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AI, ML could shape Liquidity Management

RBI can do a world of good to create a more robust environment for NBFCs on liquidity side:

AI, ML could shape Liquidity Management

The world over there have been increasing concerns about cash flow liquidity risk and market liquidity risk in the volatile global scenario marred by war, natural calamities, supply chain disruptions, geopolitical rivalry, etc. It is a common knowledge that stable environment offers a stable and predictable liquidity scenario, stable interest rate scenario and offer lower risks both on liquidity and interest rates. However, this is a mirage one should stop chasing. With each passing day, financial world of the whole universe is getting more and more interlinked and interdependent.

Considering the world, all are living in, it should be safely presumed that only certainty is uncertainty. The world is moving from a bipolar world to multipolar world and over and above that on one thing on whom no one has any control is ‘Mother Nature’. Kishore Lodha, Chief Financial Officer, U GRO Capital, hints: “So, we should remain prepared for more and more global conflicts, small- and large-scale wars and over and above that small-scale and large-scale natural calamities. It will always keep the cashflow, liquidity and interest rates in an uncertain zone.”

Thankfully central banks across the globe are taking steps to minimize the risks of any of such eventuality. Central banks, and more specially RBI, are far more prepared now to deal with any geopolitical event or a natural calamity. A case in point is covid. The way world across, entire cash flow system, liquidity and interest rates were managed by most of the impactful countries, speaks volumes about preparedness of the world to deal with such eventualities. Kishore alerts: “Collateral damages are bound to happen, and it will keep the whole economic environment vulnerable, uncertain, complex, and ambiguous.”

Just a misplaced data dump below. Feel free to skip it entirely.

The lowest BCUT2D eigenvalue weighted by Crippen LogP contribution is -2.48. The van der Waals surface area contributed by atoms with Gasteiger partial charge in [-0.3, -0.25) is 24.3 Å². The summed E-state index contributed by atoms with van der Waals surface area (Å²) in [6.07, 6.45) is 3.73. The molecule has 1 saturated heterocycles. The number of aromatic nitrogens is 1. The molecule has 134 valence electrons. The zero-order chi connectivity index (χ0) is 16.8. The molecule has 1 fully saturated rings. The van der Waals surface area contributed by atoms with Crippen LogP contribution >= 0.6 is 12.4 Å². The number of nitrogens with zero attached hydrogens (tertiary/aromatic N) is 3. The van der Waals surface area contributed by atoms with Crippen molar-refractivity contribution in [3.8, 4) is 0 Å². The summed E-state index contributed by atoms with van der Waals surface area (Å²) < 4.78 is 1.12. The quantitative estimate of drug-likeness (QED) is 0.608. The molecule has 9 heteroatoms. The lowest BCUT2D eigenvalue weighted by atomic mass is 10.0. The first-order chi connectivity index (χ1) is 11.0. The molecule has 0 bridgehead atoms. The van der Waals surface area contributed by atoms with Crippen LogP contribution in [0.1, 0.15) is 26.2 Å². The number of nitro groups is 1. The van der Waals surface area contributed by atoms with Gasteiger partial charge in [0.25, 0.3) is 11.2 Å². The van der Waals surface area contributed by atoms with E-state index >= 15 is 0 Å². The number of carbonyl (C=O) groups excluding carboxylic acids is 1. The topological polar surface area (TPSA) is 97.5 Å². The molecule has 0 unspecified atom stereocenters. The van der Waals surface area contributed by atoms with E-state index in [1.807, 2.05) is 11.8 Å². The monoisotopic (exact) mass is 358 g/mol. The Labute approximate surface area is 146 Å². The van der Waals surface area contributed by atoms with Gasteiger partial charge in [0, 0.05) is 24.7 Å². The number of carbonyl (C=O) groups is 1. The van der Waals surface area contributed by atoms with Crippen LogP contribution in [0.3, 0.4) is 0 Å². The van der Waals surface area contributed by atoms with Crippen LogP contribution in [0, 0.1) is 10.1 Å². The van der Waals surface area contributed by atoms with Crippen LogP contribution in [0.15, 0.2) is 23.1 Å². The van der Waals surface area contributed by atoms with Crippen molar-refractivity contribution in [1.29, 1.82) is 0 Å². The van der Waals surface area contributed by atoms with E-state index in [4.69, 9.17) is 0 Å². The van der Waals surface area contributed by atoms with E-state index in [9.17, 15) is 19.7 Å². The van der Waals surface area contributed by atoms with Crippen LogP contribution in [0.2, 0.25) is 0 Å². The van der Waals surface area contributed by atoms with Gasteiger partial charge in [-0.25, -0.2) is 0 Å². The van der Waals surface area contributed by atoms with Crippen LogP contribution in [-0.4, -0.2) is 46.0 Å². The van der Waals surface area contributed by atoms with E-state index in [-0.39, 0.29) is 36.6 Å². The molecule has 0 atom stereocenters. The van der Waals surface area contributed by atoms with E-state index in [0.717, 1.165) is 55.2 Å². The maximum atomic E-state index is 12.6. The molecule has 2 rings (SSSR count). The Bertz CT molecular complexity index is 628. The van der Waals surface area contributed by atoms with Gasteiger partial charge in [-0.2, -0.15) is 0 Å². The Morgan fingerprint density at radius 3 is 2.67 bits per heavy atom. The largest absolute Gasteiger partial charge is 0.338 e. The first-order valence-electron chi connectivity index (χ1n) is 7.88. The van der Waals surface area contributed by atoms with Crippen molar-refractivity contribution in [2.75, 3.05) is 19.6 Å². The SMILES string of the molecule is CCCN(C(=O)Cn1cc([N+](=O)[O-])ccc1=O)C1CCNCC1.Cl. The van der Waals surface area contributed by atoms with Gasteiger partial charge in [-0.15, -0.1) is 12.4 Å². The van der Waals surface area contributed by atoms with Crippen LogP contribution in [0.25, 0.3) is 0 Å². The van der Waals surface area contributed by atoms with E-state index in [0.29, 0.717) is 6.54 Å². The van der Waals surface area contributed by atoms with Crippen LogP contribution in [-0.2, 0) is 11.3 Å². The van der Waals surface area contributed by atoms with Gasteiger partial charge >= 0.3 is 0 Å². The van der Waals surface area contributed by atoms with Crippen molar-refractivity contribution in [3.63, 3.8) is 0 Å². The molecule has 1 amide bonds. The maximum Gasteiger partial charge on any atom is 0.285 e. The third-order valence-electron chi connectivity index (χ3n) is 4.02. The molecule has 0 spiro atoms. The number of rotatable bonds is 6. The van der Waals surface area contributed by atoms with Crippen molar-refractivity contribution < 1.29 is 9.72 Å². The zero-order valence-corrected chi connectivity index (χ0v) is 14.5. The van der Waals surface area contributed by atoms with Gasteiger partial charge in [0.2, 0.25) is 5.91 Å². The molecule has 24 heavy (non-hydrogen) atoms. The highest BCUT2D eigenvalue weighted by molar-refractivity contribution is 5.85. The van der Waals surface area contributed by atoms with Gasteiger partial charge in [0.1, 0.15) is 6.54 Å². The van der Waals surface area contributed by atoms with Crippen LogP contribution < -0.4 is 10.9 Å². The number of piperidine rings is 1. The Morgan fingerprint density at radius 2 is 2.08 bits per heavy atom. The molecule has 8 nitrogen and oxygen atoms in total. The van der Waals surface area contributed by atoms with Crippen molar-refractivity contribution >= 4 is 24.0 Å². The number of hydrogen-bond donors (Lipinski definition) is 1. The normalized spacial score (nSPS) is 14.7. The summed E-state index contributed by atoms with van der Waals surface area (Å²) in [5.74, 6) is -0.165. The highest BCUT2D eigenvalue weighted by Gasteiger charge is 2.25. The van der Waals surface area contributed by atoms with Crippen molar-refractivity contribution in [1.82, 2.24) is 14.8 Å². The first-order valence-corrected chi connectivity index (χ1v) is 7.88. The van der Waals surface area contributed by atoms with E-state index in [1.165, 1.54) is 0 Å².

Robust Environment For NBFCs

The whole financial system which has been designed by RBI in consultation with GOI is far more robust compared to most other countries in the world. Now NBFCs are dispensing roughly about 20% of total formal credit in India. RBI has taken many steps in recent years to make the system stronger for NBFCs as well. Scale based framework, LCR (liquidity coverage ratio) requirement, ALM (Asset Liability Management) monitoring on a regular basis are some of the steps taken by RBI that will reduce the liquidity risk for NBFCs but all of it will come with a cost.

Today most NBFCs are far more aware about ALM mismatches then 5 years back. A clear sign is lower reliance of NBFCs on commercial papers. Though it offers a good rate arbitrage, it is negative on ALM. Kishore points out: “Hence overall CPs for NBFCs have gone down from 15% in total borrowing to about 7% now, in a matter of only 4 years.”